Who knew that Year One and 10,000 BC were the same year? As I sat there, laughing at the screen antics in the dark the realization struck me — the two movies are the same! Whether or not this was noticed during the production or not, I do not know. What I do know is that this must be what Roland Emmerich was aiming for when he made that ancient epic. It is a shame he landed so wide of the mark — watching 10,000 BC you can see the comedic elements fighting to peek their way through the thick melodrama and bad acting.
On the other hand, Year One knows how to mine the material for all it's worth, inject some Biblical notes, and fill the supporting cast with familiar faces and let them do their thing. It doesn't even try to play the realism card. All of this adds up up to a surprisingly enjoyable film; it is by no means a classic, but it will give you a reason to chuckle.
Despite being a comedy, Year One had drama swirling around it. When it was initially screened by the MPAA for ratings purposes, it was slapped with an R rating, which came as something of a surprise to director Harold Ramis, who had his eyes set on an PG-13. Ramis and producer Judd Apatow (no stranger to the R rating) appealed the ruling, promptly losing. Since their target was the PG-13, the team went reluctantly back to the editing room and made the requisite trims. I am not a big fan of this process. It almost sounds like they shot with the express purpose of marketing an "unrated extended cut" when the DVD arrives. Meaning they always intended it to fail the MPAA test. While I can't verify this, I wouldn't be surprised if this were the case.
Now, having seen the movie and basked in the rosy afterglow of its comedic effect on my psyche, I can see where they got the R rating from. If there is such a thing, this is a "hard" PG-13, meaning if I had kids around this age, I am not sure I would want to expose them to the rather raunchy comedy. The movie is laced with sexual innuendo, explicit and implicit.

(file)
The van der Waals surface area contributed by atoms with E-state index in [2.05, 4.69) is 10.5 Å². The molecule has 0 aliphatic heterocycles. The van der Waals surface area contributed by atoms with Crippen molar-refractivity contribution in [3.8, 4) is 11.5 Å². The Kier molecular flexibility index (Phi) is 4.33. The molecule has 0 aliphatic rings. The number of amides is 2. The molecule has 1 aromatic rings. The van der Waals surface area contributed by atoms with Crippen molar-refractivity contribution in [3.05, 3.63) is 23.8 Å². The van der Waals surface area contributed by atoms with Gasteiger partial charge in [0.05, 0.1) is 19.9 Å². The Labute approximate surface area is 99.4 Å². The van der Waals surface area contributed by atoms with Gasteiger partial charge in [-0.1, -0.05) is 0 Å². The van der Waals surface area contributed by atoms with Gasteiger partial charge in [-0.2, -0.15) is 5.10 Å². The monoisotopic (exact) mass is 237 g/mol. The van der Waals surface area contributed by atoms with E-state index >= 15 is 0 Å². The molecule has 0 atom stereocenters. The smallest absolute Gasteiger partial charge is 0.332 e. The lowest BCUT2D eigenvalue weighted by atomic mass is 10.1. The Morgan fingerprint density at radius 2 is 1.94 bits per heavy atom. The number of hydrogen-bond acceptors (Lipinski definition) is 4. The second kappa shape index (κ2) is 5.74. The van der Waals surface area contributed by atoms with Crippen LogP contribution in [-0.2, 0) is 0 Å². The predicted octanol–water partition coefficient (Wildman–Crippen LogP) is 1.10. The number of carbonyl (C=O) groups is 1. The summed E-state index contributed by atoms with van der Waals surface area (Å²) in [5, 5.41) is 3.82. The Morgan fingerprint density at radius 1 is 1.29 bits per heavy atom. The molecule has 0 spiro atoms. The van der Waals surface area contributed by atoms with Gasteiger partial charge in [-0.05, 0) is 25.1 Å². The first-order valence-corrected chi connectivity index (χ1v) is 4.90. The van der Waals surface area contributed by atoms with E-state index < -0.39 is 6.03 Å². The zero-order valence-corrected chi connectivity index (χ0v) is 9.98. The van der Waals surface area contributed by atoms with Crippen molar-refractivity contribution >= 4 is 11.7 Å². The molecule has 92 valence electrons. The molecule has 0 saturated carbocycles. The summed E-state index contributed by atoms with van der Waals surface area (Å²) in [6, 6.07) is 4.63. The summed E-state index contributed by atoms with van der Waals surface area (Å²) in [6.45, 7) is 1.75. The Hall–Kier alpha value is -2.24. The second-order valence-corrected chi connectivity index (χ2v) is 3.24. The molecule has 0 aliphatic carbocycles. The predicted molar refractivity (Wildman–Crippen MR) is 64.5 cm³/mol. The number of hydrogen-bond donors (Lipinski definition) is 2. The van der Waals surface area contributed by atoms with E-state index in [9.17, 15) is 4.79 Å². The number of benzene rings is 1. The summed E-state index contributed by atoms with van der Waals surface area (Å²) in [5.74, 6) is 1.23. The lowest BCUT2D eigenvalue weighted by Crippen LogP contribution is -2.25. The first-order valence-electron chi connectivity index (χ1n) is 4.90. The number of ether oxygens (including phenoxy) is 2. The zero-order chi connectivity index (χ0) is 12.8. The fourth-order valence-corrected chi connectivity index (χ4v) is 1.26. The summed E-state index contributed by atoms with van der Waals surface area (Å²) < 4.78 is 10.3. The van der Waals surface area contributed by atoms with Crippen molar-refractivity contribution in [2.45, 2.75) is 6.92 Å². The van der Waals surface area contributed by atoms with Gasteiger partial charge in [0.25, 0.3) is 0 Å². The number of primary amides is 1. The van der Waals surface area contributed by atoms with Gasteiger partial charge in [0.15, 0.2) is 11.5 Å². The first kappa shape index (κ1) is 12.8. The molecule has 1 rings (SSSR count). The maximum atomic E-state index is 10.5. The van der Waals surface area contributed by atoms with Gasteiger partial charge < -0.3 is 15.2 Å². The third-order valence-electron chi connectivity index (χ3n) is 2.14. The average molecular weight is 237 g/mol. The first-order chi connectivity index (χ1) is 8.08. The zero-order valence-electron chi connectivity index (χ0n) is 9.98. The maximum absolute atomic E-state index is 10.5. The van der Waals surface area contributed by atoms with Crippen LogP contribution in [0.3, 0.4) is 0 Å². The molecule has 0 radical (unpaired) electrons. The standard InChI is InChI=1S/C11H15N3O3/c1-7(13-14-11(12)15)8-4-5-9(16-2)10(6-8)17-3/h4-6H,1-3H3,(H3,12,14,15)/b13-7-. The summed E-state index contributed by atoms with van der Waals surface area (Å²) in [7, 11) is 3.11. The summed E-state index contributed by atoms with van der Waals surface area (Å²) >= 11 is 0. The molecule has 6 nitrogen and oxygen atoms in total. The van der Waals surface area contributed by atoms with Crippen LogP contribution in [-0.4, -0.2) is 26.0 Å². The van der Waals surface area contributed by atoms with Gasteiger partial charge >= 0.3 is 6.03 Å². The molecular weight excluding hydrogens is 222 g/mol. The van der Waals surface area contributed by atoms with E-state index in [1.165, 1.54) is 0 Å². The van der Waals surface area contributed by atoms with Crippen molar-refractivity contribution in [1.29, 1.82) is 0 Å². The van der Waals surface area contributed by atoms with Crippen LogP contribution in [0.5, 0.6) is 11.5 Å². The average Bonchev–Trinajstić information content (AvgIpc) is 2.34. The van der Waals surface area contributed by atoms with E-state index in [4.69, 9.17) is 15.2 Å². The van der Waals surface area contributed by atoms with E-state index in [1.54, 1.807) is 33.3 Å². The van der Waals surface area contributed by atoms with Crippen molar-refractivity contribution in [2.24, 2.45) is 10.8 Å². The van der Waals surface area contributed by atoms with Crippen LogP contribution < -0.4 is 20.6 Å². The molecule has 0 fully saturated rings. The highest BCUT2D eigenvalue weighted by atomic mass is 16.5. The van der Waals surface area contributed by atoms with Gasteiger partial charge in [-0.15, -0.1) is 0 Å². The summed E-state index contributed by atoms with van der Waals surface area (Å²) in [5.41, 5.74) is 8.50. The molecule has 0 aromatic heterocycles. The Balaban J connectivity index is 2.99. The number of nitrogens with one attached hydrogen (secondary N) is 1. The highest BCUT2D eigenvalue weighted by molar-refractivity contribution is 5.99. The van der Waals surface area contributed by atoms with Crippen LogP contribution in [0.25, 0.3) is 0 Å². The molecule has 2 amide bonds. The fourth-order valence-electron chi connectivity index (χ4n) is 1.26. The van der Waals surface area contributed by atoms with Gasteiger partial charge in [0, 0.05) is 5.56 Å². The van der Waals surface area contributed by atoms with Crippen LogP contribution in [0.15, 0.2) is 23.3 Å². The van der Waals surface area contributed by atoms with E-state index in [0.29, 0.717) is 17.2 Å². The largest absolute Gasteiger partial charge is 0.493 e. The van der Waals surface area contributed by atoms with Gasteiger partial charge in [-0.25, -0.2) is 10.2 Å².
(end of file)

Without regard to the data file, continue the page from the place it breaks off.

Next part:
Year One is not the sort of movie that is going to be remembered for years to come. It is no classic, and it does not try to be. This is simply a vehicle for Jack Black and Michael Cera to ply their trade. The two essentially play the same sort of characters that have made up the bulk of their careers; they do not stretch beyond their range, remaining in their comfort zone. This works to great effect as they make a pretty good team (could we see more pairings from this duo? I wouldn't mind it). Of course, their ability to make you laugh will be directly tied to how much you like them in the first place. This will particularly apply to Black, as there seems to be a strong undercurrent of love/hate with regard to his comedy.
The movie follows the same tale as last year's 10,000 BC (while neither one is original). At the center of the story is Zed (Jack Black), low man on the totem pole who is neither a good hunter nor a good gatherer. He is best friends with Oh (Michael Cera), a timid gatherer who dreams of being with Eema (Juno Temple), the one blond-haired girl in the tribe, but she doesn't know he exists.
The duo's adventure gets off to a start when Zed breaks the tribe's one rule: Do not eat the fruit from the tree of tree of the knowledge of good and evil. Zed gets caught and is kicked out of the village. Feeling somewhat sorry for his friend, Oh joins him and together they head off into the wilderness, heading for the edge of the world.